A writer at the top of his game con­sid­ers the cli­mate cri­sis, what we can do and what keeps him from de­spair

The Guardian - Review - - Book Of The Week - Sarah Crown

How is it pos­si­ble to live with de­spair? If, in the wake of last month’s hor­ri­fy­ing UN re­port on global warm­ing, you’ve been ask­ing your­self this ques­tion, take some so­lace (or at least sol­i­dar­ity) from the knowl­edge that you’re not alone. Jonathan Franzen has been grap­pling with it for years, and as the fi­nal-count­down ti­tle of his new vol­ume of es­says sug­gests, his de­spair at the state of the planet and our ab­so­lute in­abil­ity (“po­lit­i­cal, psy­cho­log­i­cal, eth­i­cal, eco­nomic”) to save it is, if any­thing, deep­en­ing. “I don’t have any hope that we can stop the change from com­ing,” he says bluntly at the con­clu­sion of his open­ing es­say, and noth­ing in the fol­low­ing pages sug­gests he is any­where close to chang­ing his mind.

But by re­fus­ing to hope for the im­pos­si­ble, Franzen, im­prob­a­bly, man­ages to pro­duce a vol­ume that feels, if not hope­ful, then at least not hope­less. There’s noth­ing he can do – there’s prob­a­bly noth­ing any of us can do – to avert or even al­le­vi­ate the com­ing catas­tro­phe. But for now, he’s here and he’s alive, and over the course of th­ese es­says he of­fers us a se­ries of par­tial, ten­ta­tive an­swers to the ques­tion he poses him­self at the be­gin­ning: “How do we find mean­ing in our ac­tions when the world seems to be com­ing to an end?”

This is not a col­lec­tion that wastes time at­tempt­ing to per­suade us of the re­al­ity of the cli­mate cri­sis; frankly, we’re way past that. “Dras­tic plan­e­tary over­heat­ing,” Franzen as­sures us, “is a done deal” – and by the way, we need to re­vise sig­nif­i­cantly up­ward our def­i­ni­tion of what “dras­tic” means. The no­tional two-de­gree fig­ure widely cited by politi­cians as the up­per limit of what we, and the planet, could pos­si­bly ac­com­mo­date is a line we’re on course to gal­lop past in just a few years’ time. By 2100, we may well be look­ing at a five or six-de­gree tem­per­a­ture rise, and even then there’s a pos­si­bil­ity we’re be­ing low­balled. “The sci­en­tist who con­fi­dently pre­dicts a five-de­gree warm­ing by the end of the cen­tury,” Franzen sug­gests, to­wards the end of the col­lec­tion, “might tell you in pri­vate, over beers, by Jonathan Franzen, 4th Es­tate, £16.99 that she re­ally ex­pects it to be nine.” It’s a body blow mo­ment in a book that de­clines to pull its punches, and Franzen ac­knowl­edges that many of his read­ers might be “for­given for not want­ing to think about it”. But over the course of th­ese es­says, he suc­ceeds in demon­strat­ing that res­ig­na­tion brings with it a cu­ri­ous in­tel­lec­tual free­dom. His ac­knowl­edg­ment that the macro prob­lem is be­yond him al­lows him to start think­ing more cre­atively about mi­cro so­lu­tions: what can be achieved here, now, to­day.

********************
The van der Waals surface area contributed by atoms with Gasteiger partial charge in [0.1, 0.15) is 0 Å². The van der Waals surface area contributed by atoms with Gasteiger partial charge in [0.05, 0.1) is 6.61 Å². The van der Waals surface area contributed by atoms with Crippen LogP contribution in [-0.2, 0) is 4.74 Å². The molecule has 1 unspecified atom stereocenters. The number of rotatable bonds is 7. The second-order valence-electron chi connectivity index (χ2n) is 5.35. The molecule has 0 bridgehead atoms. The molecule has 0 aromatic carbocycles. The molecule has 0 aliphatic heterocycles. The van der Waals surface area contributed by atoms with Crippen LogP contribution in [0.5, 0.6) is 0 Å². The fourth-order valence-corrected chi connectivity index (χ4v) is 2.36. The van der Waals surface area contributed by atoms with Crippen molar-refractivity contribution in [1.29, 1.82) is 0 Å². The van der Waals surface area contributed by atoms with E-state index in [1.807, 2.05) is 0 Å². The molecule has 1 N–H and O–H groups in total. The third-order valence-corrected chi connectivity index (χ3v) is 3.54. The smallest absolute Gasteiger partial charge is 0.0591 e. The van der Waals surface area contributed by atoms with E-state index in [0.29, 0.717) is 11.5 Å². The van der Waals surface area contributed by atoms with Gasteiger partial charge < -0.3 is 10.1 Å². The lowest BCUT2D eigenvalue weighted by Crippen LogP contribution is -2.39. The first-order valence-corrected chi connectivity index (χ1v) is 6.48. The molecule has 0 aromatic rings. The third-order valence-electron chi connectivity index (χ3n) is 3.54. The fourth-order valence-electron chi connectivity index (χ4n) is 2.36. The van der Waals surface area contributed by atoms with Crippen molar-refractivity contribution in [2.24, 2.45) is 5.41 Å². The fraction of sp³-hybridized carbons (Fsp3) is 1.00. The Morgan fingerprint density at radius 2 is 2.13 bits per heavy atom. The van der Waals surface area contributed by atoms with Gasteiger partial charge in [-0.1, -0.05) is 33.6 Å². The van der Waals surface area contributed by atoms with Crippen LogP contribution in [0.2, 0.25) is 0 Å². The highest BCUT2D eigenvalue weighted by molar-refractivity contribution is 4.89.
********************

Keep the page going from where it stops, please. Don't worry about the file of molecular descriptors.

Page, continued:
Viewed through the other end of the te­le­scope, Franzen’s ac­cep­tance of the com­ing cri­sis could be seen as an ab­ne­ga­tion of re­spon­si­bil­ity: res­ig­na­tion in terms of ac­tion, rather than com­pre­hen­sion; a left­lib­eral ver­sion of the US pres­i­dent’s fatu­ous claim that the cli­mate will “change back”. It’s an ac­cu­sa­tion to which Franzen is acutely sen­si­tive, not least be­cause it has been lev­elled at him be­fore. In the col­lec­tion’s open­ing piece, “The Es­say in Dark Times”, what be­gins as a fas­ci­nat­ing con­sid­er­a­tion of the role of the es­say at a mo­ment of ob­jec­tive peril evolves, via a cir­cuitous route that takes in quit­ting smok­ing, bird­watch­ing in Ghana and Trump’s elec­tion, into a crit­i­cal reread­ing of an­other es­say (“Save What You Love”, also col­lected here) that he wrote for the New Yorker, some two-and-a-half years ear­lier. That one was trig­gered by his fury at the ac­tions of the Na­tional Audubon So­ci­ety, the US’s fore­most or­gan­i­sa­tion for bird con­ser­va­tion.

Franzen’s pas­sion for bird­watch­ing is al­most as well known as his nov­els, so to say the Audubon So­ci­ety was an un­likely tar­get is an un­der­state­ment. But it was pre­cisely “as a bird-lover” that it at­tracted his ire. In 2014, the So­ci­ety had, “with much fan­fare”, thrown all its re­sources into the cli­mate change fight, declar­ing that global warm­ing was “the num­ber-one threat to the birds of North Amer­ica”. There’s no ques­tion that cli­mate change poses an ex­is­ten­tial threat in the medium-term, how­ever, “in 2014, the most se­ri­ous threats to Amer­i­can birds were habi­tat loss and out­door cats”. In Franzen’s view, the so­ci­ety’s po­si­tion was both “nar­rowly dis­hon­est” and po­ten­tially harm­ful, in that it might dis­cour­age peo­ple “from tack­ling solv­able en­vi­ron­men­tal prob­lems in the here and now”. He said as much in his es­say, was duly de­nounced as a “cli­mate-change de­nier”, and re­treated in a mix­ture of shame and re­gret on the one hand, and in­jured self-jus­ti­fi­ca­tion on the other. The irony, of course, was that he wasn’t at­tempt­ing to deny cli­mate change at all: “In fact, I’m such a cli­mate­science ac­cepter that I don’t even bother hav­ing hope for the ice caps.” Rather, he was deny­ing that our cur­rent piece­meal, un­se­ri­ous at­tempts to mit­i­gate it will have any con­se­quen­tial ef­fect, and ar­gu­ing that there­fore we might bet­ter Jonathan Franzen

Ten­ta­tive an­swers

The End of the End of the Earth

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